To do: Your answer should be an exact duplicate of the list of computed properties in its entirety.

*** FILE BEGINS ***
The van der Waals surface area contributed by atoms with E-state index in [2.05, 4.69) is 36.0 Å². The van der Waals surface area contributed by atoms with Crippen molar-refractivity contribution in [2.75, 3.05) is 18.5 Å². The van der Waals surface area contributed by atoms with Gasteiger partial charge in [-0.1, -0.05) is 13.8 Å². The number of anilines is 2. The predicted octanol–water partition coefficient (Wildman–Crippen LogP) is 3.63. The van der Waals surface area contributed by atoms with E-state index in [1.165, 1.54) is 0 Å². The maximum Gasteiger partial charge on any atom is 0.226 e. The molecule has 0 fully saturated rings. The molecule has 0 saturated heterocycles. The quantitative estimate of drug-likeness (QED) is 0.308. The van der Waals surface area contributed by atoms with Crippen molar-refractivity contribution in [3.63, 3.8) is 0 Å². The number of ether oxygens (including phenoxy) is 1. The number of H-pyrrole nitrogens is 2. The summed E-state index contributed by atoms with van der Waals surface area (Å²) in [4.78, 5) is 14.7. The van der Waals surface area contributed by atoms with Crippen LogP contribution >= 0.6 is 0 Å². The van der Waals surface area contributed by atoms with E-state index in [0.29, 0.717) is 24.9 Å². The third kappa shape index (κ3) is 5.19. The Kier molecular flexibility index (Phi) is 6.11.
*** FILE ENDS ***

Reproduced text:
The van der Waals surface area contributed by atoms with E-state index in [2.05, 4.69) is 36.0 Å². The van der Waals surface area contributed by atoms with Crippen molar-refractivity contribution in [2.75, 3.05) is 18.5 Å². The van der Waals surface area contributed by atoms with Gasteiger partial charge in [-0.1, -0.05) is 13.8 Å². The number of anilines is 2. The predicted octanol–water partition coefficient (Wildman–Crippen LogP) is 3.63. The van der Waals surface area contributed by atoms with E-state index in [1.165, 1.54) is 0 Å². The maximum Gasteiger partial charge on any atom is 0.226 e. The molecule has 0 fully saturated rings. The molecule has 0 saturated heterocycles. The quantitative estimate of drug-likeness (QED) is 0.308. The van der Waals surface area contributed by atoms with Crippen molar-refractivity contribution in [3.63, 3.8) is 0 Å². The number of ether oxygens (including phenoxy) is 1. The number of H-pyrrole nitrogens is 2. The summed E-state index contributed by atoms with van der Waals surface area (Å²) in [4.78, 5) is 14.7. The van der Waals surface area contributed by atoms with Crippen LogP contribution >= 0.6 is 0 Å². The van der Waals surface area contributed by atoms with E-state index in [0.29, 0.717) is 24.9 Å². The third kappa shape index (κ3) is 5.19. The Kier molecular flexibility index (Phi) is 6.11.